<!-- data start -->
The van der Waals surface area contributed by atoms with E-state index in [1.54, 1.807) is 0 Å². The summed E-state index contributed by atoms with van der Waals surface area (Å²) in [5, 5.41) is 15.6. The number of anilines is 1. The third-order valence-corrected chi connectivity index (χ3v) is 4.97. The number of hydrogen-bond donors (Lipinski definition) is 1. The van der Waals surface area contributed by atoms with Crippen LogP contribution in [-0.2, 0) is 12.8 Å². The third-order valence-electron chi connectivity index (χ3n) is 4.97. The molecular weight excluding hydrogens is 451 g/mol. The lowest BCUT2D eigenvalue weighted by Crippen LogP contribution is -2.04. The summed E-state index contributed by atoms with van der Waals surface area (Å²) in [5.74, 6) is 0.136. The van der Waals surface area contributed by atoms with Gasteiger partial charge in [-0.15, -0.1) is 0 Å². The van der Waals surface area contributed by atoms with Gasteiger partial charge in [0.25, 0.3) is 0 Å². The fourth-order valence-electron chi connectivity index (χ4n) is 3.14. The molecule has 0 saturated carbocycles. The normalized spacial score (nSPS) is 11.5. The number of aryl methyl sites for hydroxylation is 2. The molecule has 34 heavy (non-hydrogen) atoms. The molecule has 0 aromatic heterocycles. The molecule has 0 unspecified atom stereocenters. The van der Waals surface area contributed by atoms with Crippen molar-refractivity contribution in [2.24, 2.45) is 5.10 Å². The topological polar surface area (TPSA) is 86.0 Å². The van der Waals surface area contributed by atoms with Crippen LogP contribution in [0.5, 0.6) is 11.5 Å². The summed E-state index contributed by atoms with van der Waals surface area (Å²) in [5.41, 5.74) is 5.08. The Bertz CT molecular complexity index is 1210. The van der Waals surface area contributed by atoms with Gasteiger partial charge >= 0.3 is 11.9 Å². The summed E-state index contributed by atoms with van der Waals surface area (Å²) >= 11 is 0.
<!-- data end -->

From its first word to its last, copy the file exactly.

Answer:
The van der Waals surface area contributed by atoms with E-state index in [1.54, 1.807) is 0 Å². The summed E-state index contributed by atoms with van der Waals surface area (Å²) in [5, 5.41) is 15.6. The number of anilines is 1. The third-order valence-corrected chi connectivity index (χ3v) is 4.97. The number of hydrogen-bond donors (Lipinski definition) is 1. The van der Waals surface area contributed by atoms with Crippen LogP contribution in [-0.2, 0) is 12.8 Å². The third-order valence-electron chi connectivity index (χ3n) is 4.97. The molecular weight excluding hydrogens is 451 g/mol. The lowest BCUT2D eigenvalue weighted by Crippen LogP contribution is -2.04. The summed E-state index contributed by atoms with van der Waals surface area (Å²) in [5.74, 6) is 0.136. The van der Waals surface area contributed by atoms with Gasteiger partial charge in [-0.15, -0.1) is 0 Å². The van der Waals surface area contributed by atoms with Gasteiger partial charge in [0.25, 0.3) is 0 Å². The fourth-order valence-electron chi connectivity index (χ4n) is 3.14. The molecule has 0 saturated carbocycles. The normalized spacial score (nSPS) is 11.5. The number of aryl methyl sites for hydroxylation is 2. The molecule has 34 heavy (non-hydrogen) atoms. The molecule has 0 aromatic heterocycles. The molecule has 0 unspecified atom stereocenters. The van der Waals surface area contributed by atoms with Crippen molar-refractivity contribution in [2.24, 2.45) is 5.10 Å². The topological polar surface area (TPSA) is 86.0 Å². The van der Waals surface area contributed by atoms with Crippen LogP contribution in [0.5, 0.6) is 11.5 Å². The summed E-state index contributed by atoms with van der Waals surface area (Å²) in [5.41, 5.74) is 5.08. The Bertz CT molecular complexity index is 1210. The van der Waals surface area contributed by atoms with Gasteiger partial charge >= 0.3 is 11.9 Å². The summed E-state index contributed by atoms with van der Waals surface area (Å²) >= 11 is 0.